Finally, we have plenty of allies – including a big community of preservationists we haven’t enlisted yet. My definition of a preservationist is someone who is concerned about the rootlessness and erosion of community that threaten the very foundations of our society, someone who wants to maintain a connection with the past, who feels the need for a tangible link with something real and meaningful. There are lots of preservationists out there, including many who would never think to pin the label “preservationist” on themselves. They’re our allies in the fight to enhance quality of life.

It’s just a matter of making choices.

We can choose where to make investments. If we keep pouring funding into more highways and more suburban infrastructure, sprawl will continue to spread like an epidemic. But if we make a firm commitment to reinvestment in existing communities, it can make an enormous difference.

We can choose to let highway engineers and sprawl-builders do our planning for us, or we can take a more active role ourselves. We can keep on accepting the kind of communities we get, or we can take steps to get the kind of communities we need.

I use that word “need” deliberately. I’m convinced that preserving our heritage is essential in meeting some fundamental needs of our nation – and of ourselves as human beings.

Today’s Americans come from all corners of the globe, bringing traditions and means of artistic expression that enliven and enrich our communities in countless ways. But as America becomes more culturally diverse, we face new challenges in simply knowing who we are as Americans – or even defining exactly what an “American” is. In a situation such as this, an understanding of our common history is part of the glue that binds us together as a nation, that keeps society from cracking apart into dozens of separate pieces.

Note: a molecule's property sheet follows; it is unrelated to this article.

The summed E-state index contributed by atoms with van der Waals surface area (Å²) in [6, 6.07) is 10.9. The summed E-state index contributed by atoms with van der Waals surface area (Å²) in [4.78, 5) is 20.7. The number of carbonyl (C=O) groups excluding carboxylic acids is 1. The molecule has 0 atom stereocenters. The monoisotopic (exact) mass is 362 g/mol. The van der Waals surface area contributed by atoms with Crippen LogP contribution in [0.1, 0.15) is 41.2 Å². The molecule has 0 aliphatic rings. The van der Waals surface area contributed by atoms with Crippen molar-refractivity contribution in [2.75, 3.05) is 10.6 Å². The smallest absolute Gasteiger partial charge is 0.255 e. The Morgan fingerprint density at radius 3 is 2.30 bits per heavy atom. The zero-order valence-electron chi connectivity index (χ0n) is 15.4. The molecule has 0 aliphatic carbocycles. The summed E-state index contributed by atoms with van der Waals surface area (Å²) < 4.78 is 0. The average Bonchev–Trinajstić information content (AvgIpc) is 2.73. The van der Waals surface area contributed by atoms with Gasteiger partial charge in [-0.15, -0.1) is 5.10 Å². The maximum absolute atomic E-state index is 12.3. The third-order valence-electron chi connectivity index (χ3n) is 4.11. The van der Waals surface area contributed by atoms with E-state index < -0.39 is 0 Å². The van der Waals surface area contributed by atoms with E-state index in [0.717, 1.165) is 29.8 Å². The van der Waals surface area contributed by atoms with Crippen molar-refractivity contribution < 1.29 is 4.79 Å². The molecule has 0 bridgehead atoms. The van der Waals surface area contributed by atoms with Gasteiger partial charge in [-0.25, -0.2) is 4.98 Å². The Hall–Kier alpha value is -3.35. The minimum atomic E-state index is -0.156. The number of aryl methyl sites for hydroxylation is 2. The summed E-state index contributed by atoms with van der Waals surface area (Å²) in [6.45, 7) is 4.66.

Historian Arthur Schlesinger has said that America suffers today from “too much pluribus and not enough unum.” To combat this tendency, we must identify, safeguard and interpret those elements of our heritage that help give us a sense of community. It is imperative – especially now, in the wake of September 11 – that we meet this challenge effectively.

When we save older buildings and neighborhoods, we strengthen a partnership that makes for orderly growth and change in our communities: the perpetual partnership among the past, the present and the future. This partnership encourages each generation to meet its own needs by taking advantage of the very best of contemporary thought and technology. But it also recognizes that we can't afford to reject the history, the traditions and values on which our lives and our futures are built.

When this partnership falls apart, connections between generations of Americans are broken and blank spaces open up in our understanding of the long process that made us who we are. But when it’s allowed to work as it’s supposed to, this partnership strengthens the sense of continuity that one historian says is “part of the very backbone of human dignity.”

This partnership offers our best hope for managing sprawl, fostering smart growth and creating truly livable communities. Keeping this partnership alive and healthy is the best gift we can give to the generations that will follow us.